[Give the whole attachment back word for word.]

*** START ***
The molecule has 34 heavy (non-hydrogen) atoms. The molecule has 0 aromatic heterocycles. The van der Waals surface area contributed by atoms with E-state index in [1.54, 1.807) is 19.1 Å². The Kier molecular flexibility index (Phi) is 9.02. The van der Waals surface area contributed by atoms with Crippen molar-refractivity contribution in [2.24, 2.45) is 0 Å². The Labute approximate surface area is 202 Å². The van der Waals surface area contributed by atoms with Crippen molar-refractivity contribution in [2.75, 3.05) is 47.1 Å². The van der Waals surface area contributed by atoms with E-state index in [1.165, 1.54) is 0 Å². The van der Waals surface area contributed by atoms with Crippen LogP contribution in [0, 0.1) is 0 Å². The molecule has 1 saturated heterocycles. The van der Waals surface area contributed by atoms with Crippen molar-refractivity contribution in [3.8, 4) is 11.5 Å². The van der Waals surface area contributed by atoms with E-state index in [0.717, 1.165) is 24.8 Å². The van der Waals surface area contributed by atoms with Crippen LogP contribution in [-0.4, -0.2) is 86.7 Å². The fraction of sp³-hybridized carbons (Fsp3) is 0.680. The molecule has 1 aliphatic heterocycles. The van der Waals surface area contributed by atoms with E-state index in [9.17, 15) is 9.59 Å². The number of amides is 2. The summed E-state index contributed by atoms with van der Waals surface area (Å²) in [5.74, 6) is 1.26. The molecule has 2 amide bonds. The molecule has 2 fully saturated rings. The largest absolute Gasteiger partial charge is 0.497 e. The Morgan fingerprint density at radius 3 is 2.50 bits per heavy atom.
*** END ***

The molecule has 34 heavy (non-hydrogen) atoms. The molecule has 0 aromatic heterocycles. The van der Waals surface area contributed by atoms with E-state index in [1.54, 1.807) is 19.1 Å². The Kier molecular flexibility index (Phi) is 9.02. The van der Waals surface area contributed by atoms with Crippen molar-refractivity contribution in [2.24, 2.45) is 0 Å². The Labute approximate surface area is 202 Å². The van der Waals surface area contributed by atoms with Crippen molar-refractivity contribution in [2.75, 3.05) is 47.1 Å². The van der Waals surface area contributed by atoms with E-state index in [1.165, 1.54) is 0 Å². The van der Waals surface area contributed by atoms with Crippen LogP contribution in [0, 0.1) is 0 Å². The molecule has 1 saturated heterocycles. The van der Waals surface area contributed by atoms with Crippen molar-refractivity contribution in [3.8, 4) is 11.5 Å². The van der Waals surface area contributed by atoms with E-state index in [0.717, 1.165) is 24.8 Å². The van der Waals surface area contributed by atoms with Crippen LogP contribution in [-0.4, -0.2) is 86.7 Å². The fraction of sp³-hybridized carbons (Fsp3) is 0.680. The molecule has 1 aliphatic heterocycles. The van der Waals surface area contributed by atoms with E-state index in [9.17, 15) is 9.59 Å². The number of amides is 2. The summed E-state index contributed by atoms with van der Waals surface area (Å²) in [5.74, 6) is 1.26. The molecule has 2 amide bonds. The molecule has 2 fully saturated rings. The largest absolute Gasteiger partial charge is 0.497 e. The Morgan fingerprint density at radius 3 is 2.50 bits per heavy atom.